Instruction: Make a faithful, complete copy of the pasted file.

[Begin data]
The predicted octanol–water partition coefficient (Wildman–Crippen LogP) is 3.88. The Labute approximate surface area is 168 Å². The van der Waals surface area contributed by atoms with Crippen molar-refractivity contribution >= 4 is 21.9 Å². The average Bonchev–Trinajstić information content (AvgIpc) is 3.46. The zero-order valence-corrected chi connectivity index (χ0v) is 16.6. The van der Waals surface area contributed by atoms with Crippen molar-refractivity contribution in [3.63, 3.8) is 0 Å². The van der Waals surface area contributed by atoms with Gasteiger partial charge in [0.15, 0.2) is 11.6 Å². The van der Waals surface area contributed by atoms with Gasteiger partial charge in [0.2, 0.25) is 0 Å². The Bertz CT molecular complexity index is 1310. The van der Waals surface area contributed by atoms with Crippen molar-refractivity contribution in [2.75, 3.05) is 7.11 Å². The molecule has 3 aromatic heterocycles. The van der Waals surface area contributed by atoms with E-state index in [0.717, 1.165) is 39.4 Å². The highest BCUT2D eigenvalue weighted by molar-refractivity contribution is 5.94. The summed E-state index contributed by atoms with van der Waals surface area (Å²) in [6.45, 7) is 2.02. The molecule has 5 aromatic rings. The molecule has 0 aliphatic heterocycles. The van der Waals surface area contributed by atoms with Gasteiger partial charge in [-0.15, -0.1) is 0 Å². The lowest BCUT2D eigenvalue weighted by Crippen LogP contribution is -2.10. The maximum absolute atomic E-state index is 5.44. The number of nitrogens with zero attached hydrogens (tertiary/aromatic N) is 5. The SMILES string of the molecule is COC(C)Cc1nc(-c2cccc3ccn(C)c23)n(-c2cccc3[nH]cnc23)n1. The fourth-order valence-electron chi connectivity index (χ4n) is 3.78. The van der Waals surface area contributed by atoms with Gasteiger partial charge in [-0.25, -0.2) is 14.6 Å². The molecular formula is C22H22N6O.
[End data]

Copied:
The predicted octanol–water partition coefficient (Wildman–Crippen LogP) is 3.88. The Labute approximate surface area is 168 Å². The van der Waals surface area contributed by atoms with Crippen molar-refractivity contribution >= 4 is 21.9 Å². The average Bonchev–Trinajstić information content (AvgIpc) is 3.46. The zero-order valence-corrected chi connectivity index (χ0v) is 16.6. The van der Waals surface area contributed by atoms with Crippen molar-refractivity contribution in [3.63, 3.8) is 0 Å². The van der Waals surface area contributed by atoms with Gasteiger partial charge in [0.15, 0.2) is 11.6 Å². The van der Waals surface area contributed by atoms with Gasteiger partial charge in [0.2, 0.25) is 0 Å². The Bertz CT molecular complexity index is 1310. The van der Waals surface area contributed by atoms with Crippen molar-refractivity contribution in [2.75, 3.05) is 7.11 Å². The molecule has 3 aromatic heterocycles. The van der Waals surface area contributed by atoms with E-state index in [0.717, 1.165) is 39.4 Å². The highest BCUT2D eigenvalue weighted by molar-refractivity contribution is 5.94. The summed E-state index contributed by atoms with van der Waals surface area (Å²) in [6.45, 7) is 2.02. The molecule has 5 aromatic rings. The molecule has 0 aliphatic heterocycles. The van der Waals surface area contributed by atoms with Gasteiger partial charge in [-0.15, -0.1) is 0 Å². The lowest BCUT2D eigenvalue weighted by Crippen LogP contribution is -2.10. The maximum absolute atomic E-state index is 5.44. The number of nitrogens with zero attached hydrogens (tertiary/aromatic N) is 5. The SMILES string of the molecule is COC(C)Cc1nc(-c2cccc3ccn(C)c23)n(-c2cccc3[nH]cnc23)n1. The fourth-order valence-electron chi connectivity index (χ4n) is 3.78. The van der Waals surface area contributed by atoms with Gasteiger partial charge in [-0.25, -0.2) is 14.6 Å². The molecular formula is C22H22N6O.